The water level rose and the wind began to blow. We then heard a bang. Diving out of the or hobbling in Keith’s case (more on that in a mo), our bow was drifting rapidly in the wind across the arm, so it was a matter of getting a rope on and heaving her back into the side. Ian the site manager happened to be coming along and asked what the problem was. He soon had it fixed with another mooring plate and ring, to replace the rather rusty old one. Just as he was about to fit the new one the heavens opened again, so he got his second soaking of the day. His first had come with him taking the day boat out. Even in the weather this morning the people who had booked the day boat were determined to take her out and as always Ian takes them out of the arm and towards the first lock.

So mooring ring fitted, I tied us back up and left a centre line on just in case the mooring ring should pull through the soggy wood. Hopefully it will last until a proper repair can be done, as we also need some new pontoon boards which are rotten.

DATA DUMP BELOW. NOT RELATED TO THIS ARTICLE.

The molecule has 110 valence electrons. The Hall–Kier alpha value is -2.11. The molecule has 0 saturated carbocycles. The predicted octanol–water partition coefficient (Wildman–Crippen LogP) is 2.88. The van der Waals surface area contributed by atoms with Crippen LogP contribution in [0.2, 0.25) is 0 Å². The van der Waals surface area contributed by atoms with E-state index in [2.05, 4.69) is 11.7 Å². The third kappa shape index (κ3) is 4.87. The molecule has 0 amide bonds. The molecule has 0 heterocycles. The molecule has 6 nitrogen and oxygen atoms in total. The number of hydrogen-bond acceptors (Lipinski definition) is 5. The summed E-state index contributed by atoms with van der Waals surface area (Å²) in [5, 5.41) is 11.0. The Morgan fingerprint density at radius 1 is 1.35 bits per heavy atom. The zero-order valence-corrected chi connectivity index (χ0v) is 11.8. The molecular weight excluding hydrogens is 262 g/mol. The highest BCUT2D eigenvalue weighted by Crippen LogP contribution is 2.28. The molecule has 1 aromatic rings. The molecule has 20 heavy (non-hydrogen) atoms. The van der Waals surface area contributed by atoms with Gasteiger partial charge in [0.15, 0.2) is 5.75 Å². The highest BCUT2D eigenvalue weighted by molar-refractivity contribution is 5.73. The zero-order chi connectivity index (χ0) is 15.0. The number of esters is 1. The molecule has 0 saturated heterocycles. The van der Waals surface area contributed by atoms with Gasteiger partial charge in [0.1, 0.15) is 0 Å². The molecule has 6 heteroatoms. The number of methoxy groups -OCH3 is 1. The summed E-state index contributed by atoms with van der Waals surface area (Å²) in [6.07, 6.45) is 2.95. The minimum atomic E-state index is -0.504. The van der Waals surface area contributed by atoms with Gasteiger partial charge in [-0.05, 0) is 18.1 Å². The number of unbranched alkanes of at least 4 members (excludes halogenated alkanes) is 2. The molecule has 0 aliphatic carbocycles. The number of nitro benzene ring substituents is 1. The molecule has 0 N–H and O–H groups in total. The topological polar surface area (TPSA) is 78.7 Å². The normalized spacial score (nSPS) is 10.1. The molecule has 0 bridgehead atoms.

Back to Keith. On Friday he had his Physio’s appointment at the hospital, I did not see the point in going with him, because I have to sit in the waiting room whilst he is seen, so I stayed on the boat and cooked lunch for when he got back. His Physio went pretty well, the Physio gave him a new exercise to do to replace a couple of the old ones which were not helping his back. The Physio went off to do the paperwork for his next appointment went off whilst Keith got dressed and whilst she was gone, Keith went to put his shoes on and wam his back goes. He managed to hobble home (poor man) and is now back on his tablets and struggling a bit. he has to be fit for the coming week, because he has a CT scan and more Physio, so we will have to see how things go.  His back is a real worry, as I cannot see it ever being right again.